What Makes a Graduate Development Program Tick?
'I can't wait to start... it's going to be wonderful...'
I was once a graduate like many of my friends back at university many years ago. And like several of them, when I graduated, I started my career in a Graduate Development Program call The Associates Program with Temasek Holdings.
Graduate Programs come in many shapes and forms. Goldman Sachs calls it the New Associate Program, Citibank calls it the Management Associate Program, The Linde Group terms it as the Graduate Trainee Program and Mondelez International coins it as Early Graduate Development Program. But the objectives are the same - to groom young talents and build talent pipeline for the organization.
This article seeks to share my experience when I was part of the Associates Program with Temasek Holdings and also my experience managing such programs as a HR Professional subsequently in my career with The Linde Group and Mondelez International. And of course, my views on what makes a graduate program tick!
First of all - let's talk about duration and number of rotations.
Temasek Holdings had a 24 months Associates Program back when I was with them. It has a structured onboading process in the first two weeks and Associates get to attend the Adkins Matchett Toy Financial Modelling workshop, which is one of the world's leading institution in providing financial training. Associates are assigned to a specific department for 24 months (so this means, no 'structured rotation per say') but they are pooled together as a collective talent pool. Associates are encouraged and frequently deployed to work on different M&A deals across the institution.
At the Linde Group, there are two types of Graduate Trainee (GT) Program. 1) The Linde Group Business Graduate Trainee which targets Business Students for commercial stints. 2) The other, The Linde Engineering Graduate Trainee Program for the Engineering side of our business and stints at the plant sites. Both Programs lasts for18 months and comes with 3 rotations.
In Mondelez International, they piloted the Early Graduate Development Program(EDP) in Finance two years ago. It's a 24 months program with 3 rotations (2 local and 1 international). They are rotated across various sub functions of Finance includingFinancial Planning & Analysis, Supply Chain Finance and Financial Controlling.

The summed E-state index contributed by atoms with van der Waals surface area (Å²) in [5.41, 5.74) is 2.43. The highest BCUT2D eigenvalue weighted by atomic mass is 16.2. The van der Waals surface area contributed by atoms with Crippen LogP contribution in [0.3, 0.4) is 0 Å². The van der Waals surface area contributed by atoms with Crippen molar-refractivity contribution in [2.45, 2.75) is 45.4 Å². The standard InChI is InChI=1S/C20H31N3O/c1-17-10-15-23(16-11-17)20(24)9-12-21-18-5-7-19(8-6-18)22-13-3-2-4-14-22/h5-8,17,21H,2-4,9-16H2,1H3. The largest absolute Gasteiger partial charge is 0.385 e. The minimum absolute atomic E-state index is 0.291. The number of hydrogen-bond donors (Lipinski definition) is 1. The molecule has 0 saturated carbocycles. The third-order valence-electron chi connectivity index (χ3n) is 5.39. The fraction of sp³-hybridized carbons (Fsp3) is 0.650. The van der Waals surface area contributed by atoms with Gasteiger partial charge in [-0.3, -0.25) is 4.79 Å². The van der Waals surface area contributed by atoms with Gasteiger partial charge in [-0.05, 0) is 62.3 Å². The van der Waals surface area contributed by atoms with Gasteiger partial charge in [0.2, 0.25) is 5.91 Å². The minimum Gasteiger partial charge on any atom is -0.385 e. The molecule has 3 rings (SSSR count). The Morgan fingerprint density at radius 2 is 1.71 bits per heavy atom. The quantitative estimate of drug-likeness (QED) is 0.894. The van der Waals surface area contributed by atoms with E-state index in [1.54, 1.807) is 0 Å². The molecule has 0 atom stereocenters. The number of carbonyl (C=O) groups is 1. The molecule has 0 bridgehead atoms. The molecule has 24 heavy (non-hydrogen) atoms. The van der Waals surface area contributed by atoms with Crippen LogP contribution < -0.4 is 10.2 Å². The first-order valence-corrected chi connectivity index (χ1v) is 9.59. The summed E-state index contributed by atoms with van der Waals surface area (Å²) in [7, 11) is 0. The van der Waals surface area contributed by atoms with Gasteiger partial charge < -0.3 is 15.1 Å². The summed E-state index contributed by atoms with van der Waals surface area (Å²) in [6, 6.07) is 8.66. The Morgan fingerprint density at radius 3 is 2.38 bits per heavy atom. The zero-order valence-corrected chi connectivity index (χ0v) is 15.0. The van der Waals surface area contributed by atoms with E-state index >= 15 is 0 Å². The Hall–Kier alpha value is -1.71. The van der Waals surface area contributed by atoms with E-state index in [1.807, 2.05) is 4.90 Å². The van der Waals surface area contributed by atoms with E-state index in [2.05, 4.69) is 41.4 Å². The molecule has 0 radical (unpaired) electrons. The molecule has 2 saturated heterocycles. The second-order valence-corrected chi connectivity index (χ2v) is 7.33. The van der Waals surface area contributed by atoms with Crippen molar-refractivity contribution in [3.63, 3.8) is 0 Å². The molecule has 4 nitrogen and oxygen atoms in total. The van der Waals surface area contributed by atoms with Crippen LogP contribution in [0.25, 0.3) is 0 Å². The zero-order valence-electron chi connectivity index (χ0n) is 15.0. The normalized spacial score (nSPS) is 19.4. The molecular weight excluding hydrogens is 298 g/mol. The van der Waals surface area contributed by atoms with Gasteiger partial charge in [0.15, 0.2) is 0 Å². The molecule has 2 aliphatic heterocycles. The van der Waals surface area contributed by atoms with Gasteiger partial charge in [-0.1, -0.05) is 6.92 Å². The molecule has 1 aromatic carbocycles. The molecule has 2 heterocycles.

As you can tell by now - duration and number of rotations differ company by company. Personally, having experienced myself and also managed it, for a graduate program to be successful, it is not about the duration or rotation. You can have it as short as 18 months and still be successful. You can do it without any rotation but still be creative.What's key is the 'HR attention' you pay to when managing this group of young talents.
At the Linde Group and Mondelez International, I've always made an effort to have regular 1:1 hi-touch dialogues with the GTs or EDPs. I go to them with a genuine concern on their development, ask them how they are doing with their line managers and provide coaching to teach them how to navigate the organizationthroughout the program.
I constantly remind the business leaders to make efforts to engage EDPs. Give back to these EDPs, share with them timely performance feedback, give them a 2nd chance if they didn't impress in the first project. They are young, they are here to learn, anddidn't you and I together select them at the interview?
Thus, I think the most important factor to ensure a Graduate Program ticks is to assign a HR Business Partner as a Program Lead, ensures he/she acts as the bridge between the business and the EDPs and be the moral conscious of the two. Tell the EDPs if they are not doing well and what they need to work on. Tell the business leaders to invest with a long term view in mind, give them real work that aids in their development, don't just deploy them to meet near term work priorities.
Some HR Professional argues - the ownership of the program sits with the business. I don't disagree but if there is no HR Program Lead, business will overtime forget to allocate the right attention to them.
Over the years, I'm managed close to ~50 graduates and many of them becoming friends today. I'm glad to see them completing their rotations, graduating from their programs and getting deployed into next roles in their career.
I wish them success - and I hope that someday, they will also coach and groom young talents in the future because they were once beneficiaries of a graduate program.
To all my friends out there - I wish you all the best and success in your career endeavors.